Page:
43. 43. To measure in activity (IU) or content (SI units)? <ul><li>Many biologicals exist in both active and inactive states in plasma, where the activity (IU) rather than content (mol) reflects the clinical situation of the patient. Calibration in less precise biological units would hence be more appropriate than calibration in more precise, clinically irrelevant SI units </li></ul><ul><li>Conversely, situations exists where measurement of inactive or total (active plus inactive) analyte (mol) may be more clinically relevant that activity (IU) </li></ul>
  44. 44. The case of the drifting hepatitis B nanogram <ul><li>The 1st HBsAg IS was assigned an IU value </li></ul><ul><li>Used to calibrate immonoassays </li></ul><ul><li>Some users also assigned a ng value </li></ul><ul><li>A recent WHO collaborative study showed differences between ng assignments of some secondary standards </li></ul>
  45. 45. Drift in the HBsAg “ng”
  46. 46. Choice of units <ul><li>June 2003 consultation </li></ul><ul><li>“ the choice of unit should be based on biological, medical and physico-chemical criteria and not by perceived metrological status” </li></ul>
  47. 47. Assignment of uncertainty <ul><li>WHO standards are established either: - as the first International Standard for any given analyte, in which case in which case the international unit is arbitrarily established for the first time - or as replacement international standards, in which case it is necessary to ensure continuity of the value of the unit; </li></ul><ul><li>two approaches - calibration or value assignment </li></ul>
  48. 48. Calibration approach <ul><li>the second standard is calibrated in terms of the first standard, preserving a line of metrological traceability of the international unit. This approach requires assignment of uncertainty, and the minimization of that uncertainty through the use of defined or even reference methods </li></ul>
  49. 49. Calibration approach <ul><li>Advantages </li></ul><ul><li>compliance with the metrological principles established in various ISO standards </li></ul><ul><li>Disadvantages </li></ul><ul><li>a significant range of uncertainty would provide difficulties for the users </li></ul><ul><li>for some standards (eg NAT standards) the uncertainties would run into orders of magnitudes </li></ul><ul><li>for frequently replaced standards (eg factor VIII), the accumulated uncertainty would soon render the standard useless </li></ul>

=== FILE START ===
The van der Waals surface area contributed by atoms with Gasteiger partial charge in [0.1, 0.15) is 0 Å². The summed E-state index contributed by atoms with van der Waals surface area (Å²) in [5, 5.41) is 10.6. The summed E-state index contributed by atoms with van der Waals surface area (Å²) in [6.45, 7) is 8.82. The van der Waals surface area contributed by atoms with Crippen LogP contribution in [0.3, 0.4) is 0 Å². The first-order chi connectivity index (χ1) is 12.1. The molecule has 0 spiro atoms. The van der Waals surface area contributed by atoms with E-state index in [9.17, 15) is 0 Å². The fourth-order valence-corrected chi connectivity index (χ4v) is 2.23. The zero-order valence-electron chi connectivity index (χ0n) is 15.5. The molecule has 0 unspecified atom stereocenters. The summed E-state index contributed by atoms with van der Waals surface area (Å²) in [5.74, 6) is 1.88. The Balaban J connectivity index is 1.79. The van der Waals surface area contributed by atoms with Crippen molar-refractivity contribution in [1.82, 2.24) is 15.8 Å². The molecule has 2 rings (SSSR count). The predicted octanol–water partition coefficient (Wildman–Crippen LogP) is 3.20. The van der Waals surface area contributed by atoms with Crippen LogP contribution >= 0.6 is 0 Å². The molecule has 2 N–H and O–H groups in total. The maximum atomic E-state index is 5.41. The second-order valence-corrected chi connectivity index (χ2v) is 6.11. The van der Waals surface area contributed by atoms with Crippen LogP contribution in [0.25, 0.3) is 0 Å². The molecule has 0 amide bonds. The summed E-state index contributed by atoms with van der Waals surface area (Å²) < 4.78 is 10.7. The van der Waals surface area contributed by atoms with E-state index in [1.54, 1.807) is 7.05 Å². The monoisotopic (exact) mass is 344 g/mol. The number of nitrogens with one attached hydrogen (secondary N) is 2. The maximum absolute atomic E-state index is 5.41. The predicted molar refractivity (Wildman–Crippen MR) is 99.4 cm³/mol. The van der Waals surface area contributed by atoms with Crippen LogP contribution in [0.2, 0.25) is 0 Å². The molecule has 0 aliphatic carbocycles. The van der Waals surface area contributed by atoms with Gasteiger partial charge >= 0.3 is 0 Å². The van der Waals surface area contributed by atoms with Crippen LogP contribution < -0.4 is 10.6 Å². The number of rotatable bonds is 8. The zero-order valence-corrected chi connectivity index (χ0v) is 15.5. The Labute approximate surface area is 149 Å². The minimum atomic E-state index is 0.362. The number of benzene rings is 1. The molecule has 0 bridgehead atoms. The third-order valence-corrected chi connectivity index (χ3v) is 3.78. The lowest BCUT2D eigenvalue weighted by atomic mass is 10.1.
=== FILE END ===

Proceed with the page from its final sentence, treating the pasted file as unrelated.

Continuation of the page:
50. 50. Value assignment approach <ul><li>the second standard is arbitrarily assigned a value intended to preserve as closely as possible the value of the unit, but where traceability to the first IS is discontinued and re-established to the second. This approach requires an arbitrary assignment without uncertainty, as wide a range of methods as possible, and sometimes reference to additional factors outside the collaborative study (eg standard plasma pools for factor VIII) </li></ul>
  51. 51. Value assignment approach <ul><li>Advantages </li></ul><ul><li>it works </li></ul><ul><li>the observed variation in a study is verified statistically to fall within acceptable ranges and confidence limits for the assay methods used </li></ul><ul><li>very little evidence in significant drift in the value of the IU </li></ul><ul><li>Disadvantages </li></ul><ul><li>places WHO standardization activities outside currently accepted metrological principles </li></ul><ul><li>makes compliance with external requirements (eg EU in vitro diagnostic devices directive) problematic </li></ul>
  52. 52. Next steps concerning uncertainty <ul><li>WHO will convene further meetings </li></ul><ul><li>- with the in vitro diagnostics regulators </li></ul><ul><li>- a WHO working group on uncertainty </li></ul><ul><li>- with ISO </li></ul><ul><li>The next ECBS will be asked to consider stating some elements of uncertainty (imprecision of fill; predicted loss of activity on storage) in the memoranda that accompany standards </li></ul>
  53. 53. Other recommendations from June 2003 meeting <ul><li>WHO should make further use of experts in different specialities to plan the study design and evaluation of study results prior to submission of studies to the ECBS </li></ul><ul><li>Additional guidance should be provided by WHO on the stability testing of international standards, but it is not appropriate to assign expiry dates to biological reference materials. </li></ul>
  54. 54. Conclusions from June meeting <ul><li>The continued usefulness of WHO biological standards shows that the approaches taken by WHO to biological standardisation have served well over a long period of time. The current two classes of reference preparation, the International Standard and WHO Reference Reagents should be maintianed. </li></ul>
  55. 55. Conclusions from June meeting <ul><li>As WHO biological standards cover a broad range of uses a range of options should continue to be used in their characterisation. It is essential to define the intended use of a standard prior to initiation of studies. This is to aid in the design of the studies to characterise the material and in the eventual value assignment to the material. </li></ul>